House plants have been taking over our homes for many years now, from succulents to leafy tropicals. Although some of the classics, like peace lilies and begonias will always be popular, it's nice to mix up your collection with a few more unusual house plant varieties.


Hailing from all over the world, we've selected some weird and wonderful plants that will be sure to brighten up your collection.

For more on how to care for house plants head to our pot plant hub and read more about the likes of lithops, blue star fern, and dragon plant.

The most unusual house plants

Living stones

Living stones is one of the many names given to plants in the genus Lithops. Native to southern Africa, they are also sometimes known as pebble plants and have evolved to look like the pebbles and rocks scattered around the ground of their natural habitat. These unusual house plants are succulents and can therefore be pretty low maintenance when it comes to care. They like to be in full sun all year round, so your brightest windowsill would be perfect. Pebble plants are also very drought tolerant, so be careful not to over water them and be sure that they are potted in a sandy well-draining soil, such as a cacti mix. Read our piece on how to care for them.

String of dolphins

String of dolphins, or Senecio peregrinus, is the more unusual cousin of the popular house plant string of pearls. This succulent boasts strings of fleshy leaves that look like jumping dolphins and as it grows the stems trail down and you end up with a whole pod. The dolphin shaped leaves retain water, so they are quite drought tolerant plants and like to be in bright sun, so a south-facing window is the perfect spot. Pot them up in a succulent compost and allow the compost to dry out between waterings to avoid root rot.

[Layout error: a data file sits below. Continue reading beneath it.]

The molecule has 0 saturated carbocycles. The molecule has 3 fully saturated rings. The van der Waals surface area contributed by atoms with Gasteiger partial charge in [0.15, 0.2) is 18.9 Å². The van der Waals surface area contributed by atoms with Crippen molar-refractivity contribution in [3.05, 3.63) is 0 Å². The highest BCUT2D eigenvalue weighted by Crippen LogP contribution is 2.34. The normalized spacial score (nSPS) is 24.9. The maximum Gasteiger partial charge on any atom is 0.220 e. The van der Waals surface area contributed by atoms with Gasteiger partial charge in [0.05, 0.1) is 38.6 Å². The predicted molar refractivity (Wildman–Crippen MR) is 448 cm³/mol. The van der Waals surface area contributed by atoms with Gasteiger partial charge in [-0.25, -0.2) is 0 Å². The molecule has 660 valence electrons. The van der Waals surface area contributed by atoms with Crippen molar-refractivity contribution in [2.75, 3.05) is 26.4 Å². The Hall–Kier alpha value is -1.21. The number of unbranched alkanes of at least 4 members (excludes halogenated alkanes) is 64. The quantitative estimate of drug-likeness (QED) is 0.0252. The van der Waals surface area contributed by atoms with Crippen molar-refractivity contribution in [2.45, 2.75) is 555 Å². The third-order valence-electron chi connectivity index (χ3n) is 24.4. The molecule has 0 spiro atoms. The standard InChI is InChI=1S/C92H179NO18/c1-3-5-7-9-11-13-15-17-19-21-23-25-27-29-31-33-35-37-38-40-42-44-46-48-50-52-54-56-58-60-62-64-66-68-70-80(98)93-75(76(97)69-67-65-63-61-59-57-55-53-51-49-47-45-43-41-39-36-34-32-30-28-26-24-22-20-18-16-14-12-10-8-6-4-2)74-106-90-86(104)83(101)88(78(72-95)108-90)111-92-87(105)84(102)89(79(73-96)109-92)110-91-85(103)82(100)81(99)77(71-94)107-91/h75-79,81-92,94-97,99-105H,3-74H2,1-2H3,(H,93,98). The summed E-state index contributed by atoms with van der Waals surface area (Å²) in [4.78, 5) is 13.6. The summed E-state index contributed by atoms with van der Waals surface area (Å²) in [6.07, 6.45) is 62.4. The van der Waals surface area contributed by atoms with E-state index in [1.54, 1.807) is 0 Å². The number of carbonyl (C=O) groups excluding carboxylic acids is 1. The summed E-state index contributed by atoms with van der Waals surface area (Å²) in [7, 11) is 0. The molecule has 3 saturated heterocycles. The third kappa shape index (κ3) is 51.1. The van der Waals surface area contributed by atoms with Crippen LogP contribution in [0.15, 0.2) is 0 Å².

Marimo moss ball

You may have seen these unusual plants on BBC's The Green Planet with David Attenborough, but did you know you can keep a marimo moss ball as a house plant? Native to Japan, these 'moss' balls are actually made up of algae and in their natural habitat they can reach diameters of up to 30cm. To keep some of these weird and wonderful house plants simply put them in an open-topped container of water and place them in a bright spot out of direct sunlight. They're often sold by aquatic specialists and can add interest to fish tanks too. Change the water every couple of weeks.

Ivy 'Erecta'

If you're looking for a twist on a classic house plant, then Hedera helix 'Erecta' is perfect. Although ivy is very happy growing outside, it has become popular as a house plant that tolerates lower light levels. Whereas most ivy plants have trailing or climbing stems, 'Erecta' has unusual upright stems that end up forming architectural pillars of growth. This is a slow growing plant that will be happy in any fertile compost and is fully hardy so you can keep it in particularly cool areas of the house like porches and hallways.

Haworthia cooperi